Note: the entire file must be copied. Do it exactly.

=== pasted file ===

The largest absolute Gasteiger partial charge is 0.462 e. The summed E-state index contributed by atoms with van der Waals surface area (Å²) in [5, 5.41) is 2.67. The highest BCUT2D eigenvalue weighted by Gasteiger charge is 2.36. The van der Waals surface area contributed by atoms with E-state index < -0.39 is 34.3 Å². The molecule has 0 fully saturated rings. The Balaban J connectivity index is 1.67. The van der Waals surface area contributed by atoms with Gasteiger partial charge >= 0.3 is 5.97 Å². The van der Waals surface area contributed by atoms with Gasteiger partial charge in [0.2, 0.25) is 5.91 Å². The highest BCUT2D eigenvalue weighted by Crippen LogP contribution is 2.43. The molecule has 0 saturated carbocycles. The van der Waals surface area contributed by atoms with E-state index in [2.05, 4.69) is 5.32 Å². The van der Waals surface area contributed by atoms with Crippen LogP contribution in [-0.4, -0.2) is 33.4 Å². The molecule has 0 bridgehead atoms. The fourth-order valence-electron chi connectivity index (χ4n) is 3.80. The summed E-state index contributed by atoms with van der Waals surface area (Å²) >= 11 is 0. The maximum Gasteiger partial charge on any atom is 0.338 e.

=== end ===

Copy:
The largest absolute Gasteiger partial charge is 0.462 e. The summed E-state index contributed by atoms with van der Waals surface area (Å²) in [5, 5.41) is 2.67. The highest BCUT2D eigenvalue weighted by Gasteiger charge is 2.36. The van der Waals surface area contributed by atoms with E-state index < -0.39 is 34.3 Å². The molecule has 0 fully saturated rings. The Balaban J connectivity index is 1.67. The van der Waals surface area contributed by atoms with Gasteiger partial charge >= 0.3 is 5.97 Å². The van der Waals surface area contributed by atoms with Gasteiger partial charge in [0.2, 0.25) is 5.91 Å². The highest BCUT2D eigenvalue weighted by Crippen LogP contribution is 2.43. The molecule has 0 saturated carbocycles. The van der Waals surface area contributed by atoms with E-state index in [2.05, 4.69) is 5.32 Å². The van der Waals surface area contributed by atoms with Crippen LogP contribution in [-0.4, -0.2) is 33.4 Å². The molecule has 0 bridgehead atoms. The fourth-order valence-electron chi connectivity index (χ4n) is 3.80. The summed E-state index contributed by atoms with van der Waals surface area (Å²) >= 11 is 0. The maximum Gasteiger partial charge on any atom is 0.338 e.